We have written on the anatomy of a window, but what makes a window Energy Efficient?What factors contribute to a window’s energy efficiency? Let’s get into some commonly used jargon so to give you a better understanding of what to look for and ask the window installation company you choose to do the work.
Glazing simply refers to the glass of the window itself. We use the words double-glazing and triple-glazing to refer to windows with 2 and 3 glass panes respectively. The days when people used windows with a single glass pane are long gone. Nowadays, any energy efficient window is at least double glazed. All things considered, a triple glazed window is more energy efficient than a double-glazed window. But, most of the energy efficiency does not result from just the presence of more layers of glass; it results from other factors like the gas-filling used in between the panes, and a Low-E film coating.
In double-glazing and triple-glazing windows, an inert gas is used to fill in the space between the glass panes. The reason is that inert gases are bad conductors of heat, and they help in slowing down the rate of heat transfer through the window – which means better insulating properties (this will pull down the U-factor mentioned in the previous blog post). These gases also help in noise isolation.
Typically, Argon is the gas used. Some manufacturers use a mixture of 2 or more inert gases for better results, which is more expensive, but saves costs in the long run.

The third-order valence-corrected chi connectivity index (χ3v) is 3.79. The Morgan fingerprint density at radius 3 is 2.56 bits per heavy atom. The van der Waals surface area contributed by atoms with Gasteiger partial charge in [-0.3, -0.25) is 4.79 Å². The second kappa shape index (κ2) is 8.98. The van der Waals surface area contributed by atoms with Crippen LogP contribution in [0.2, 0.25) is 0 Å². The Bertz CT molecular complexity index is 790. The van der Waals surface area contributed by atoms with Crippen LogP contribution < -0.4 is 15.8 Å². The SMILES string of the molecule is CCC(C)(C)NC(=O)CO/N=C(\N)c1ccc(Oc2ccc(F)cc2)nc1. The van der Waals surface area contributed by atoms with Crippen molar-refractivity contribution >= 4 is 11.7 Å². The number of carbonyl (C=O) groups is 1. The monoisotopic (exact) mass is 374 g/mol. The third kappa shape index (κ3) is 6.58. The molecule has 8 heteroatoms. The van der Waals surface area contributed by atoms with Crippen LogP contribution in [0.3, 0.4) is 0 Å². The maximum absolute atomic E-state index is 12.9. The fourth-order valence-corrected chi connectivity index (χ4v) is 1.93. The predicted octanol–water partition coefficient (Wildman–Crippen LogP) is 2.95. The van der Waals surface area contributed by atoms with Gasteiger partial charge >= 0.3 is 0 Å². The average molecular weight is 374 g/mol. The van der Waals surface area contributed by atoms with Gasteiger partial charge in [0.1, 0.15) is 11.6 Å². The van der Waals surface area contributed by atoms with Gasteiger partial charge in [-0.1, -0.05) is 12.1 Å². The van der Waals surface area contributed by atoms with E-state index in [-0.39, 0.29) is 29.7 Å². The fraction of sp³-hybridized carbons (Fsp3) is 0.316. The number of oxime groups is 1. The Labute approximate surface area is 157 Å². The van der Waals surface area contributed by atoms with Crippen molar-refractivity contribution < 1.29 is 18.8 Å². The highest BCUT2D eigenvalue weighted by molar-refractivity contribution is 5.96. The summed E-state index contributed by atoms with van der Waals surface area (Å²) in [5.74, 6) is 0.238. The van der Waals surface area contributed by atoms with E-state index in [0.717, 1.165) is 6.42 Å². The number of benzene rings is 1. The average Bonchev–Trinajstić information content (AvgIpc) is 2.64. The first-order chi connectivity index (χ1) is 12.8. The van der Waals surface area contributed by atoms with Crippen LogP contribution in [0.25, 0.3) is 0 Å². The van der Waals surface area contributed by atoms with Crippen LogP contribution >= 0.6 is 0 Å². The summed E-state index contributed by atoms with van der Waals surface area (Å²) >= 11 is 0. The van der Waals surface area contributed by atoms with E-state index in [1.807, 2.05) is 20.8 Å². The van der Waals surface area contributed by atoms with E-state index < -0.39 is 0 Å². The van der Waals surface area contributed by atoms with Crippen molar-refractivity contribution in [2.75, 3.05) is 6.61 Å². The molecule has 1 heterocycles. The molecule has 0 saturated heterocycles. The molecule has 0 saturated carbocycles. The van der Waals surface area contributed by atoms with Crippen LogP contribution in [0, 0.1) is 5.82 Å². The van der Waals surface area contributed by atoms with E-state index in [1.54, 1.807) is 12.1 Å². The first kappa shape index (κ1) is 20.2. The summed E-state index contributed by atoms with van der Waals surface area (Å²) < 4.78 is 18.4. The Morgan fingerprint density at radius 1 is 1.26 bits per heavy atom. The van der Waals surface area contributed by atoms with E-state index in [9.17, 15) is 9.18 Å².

Low emissivity coatings are basically very thin films applied on the window glass, which significantly improves its insulating ability. Let us briefly understand how Low-E films work.
Emissivity is the ability of a material to radiate heat that is incident on it, i.e. the heat incident on the material is first absorbed by it and then re-radiated. Whereas reflectivity refers to the ability of the material to bounce back the heat incident on it. Window glasses by nature have high thermal emissivity, which means that the heat incident on the window gets transferred through radiation. When a low-emissivity coating is applied to the window glass, it will then reflect more heat. So heat transfer through the window is reduced. However, while these coatings reduce the amount of heat transfer, the amount of visible light that can be transmitted through the window is not reduced, meaning you won’t compromise on brightness.
Window Frames and Energy Efficiency
By this point, you’re probably aware that anything that’s a bad conductor of heat makes for good window material because of its insulating properties. Naturally, that’s the case with window frames as well.
Therefore, the best possible frame materials, from an energy efficiency point of view, are Wood or reinforced Vinyl (vinyl frames reinforced with metal rods for strength). They have good insulating capability. But the best bet would be reinforced Vinyl window frames, because of the additional benefits they provide along with energy efficiency – they’re sturdy, require minimal maintenance, and are reasonably priced.
On the other hand, wooden frames have a great look, but they need a lot of maintenance, and are prone to rotting and other types of damage.
There are some other kinds of frame material as well, like Aluminium, Fiberglass/Composite, standard Vinyl, Aluminium-clad-wooden frames, each with their own advantages/disadvantages.
Metroplex Windows & Glass is committed to helping you find the perfect Dallas energy efficient replacement windows for your home or business. Contact our professionals and let is help you discover the best choice for for your style and your budget.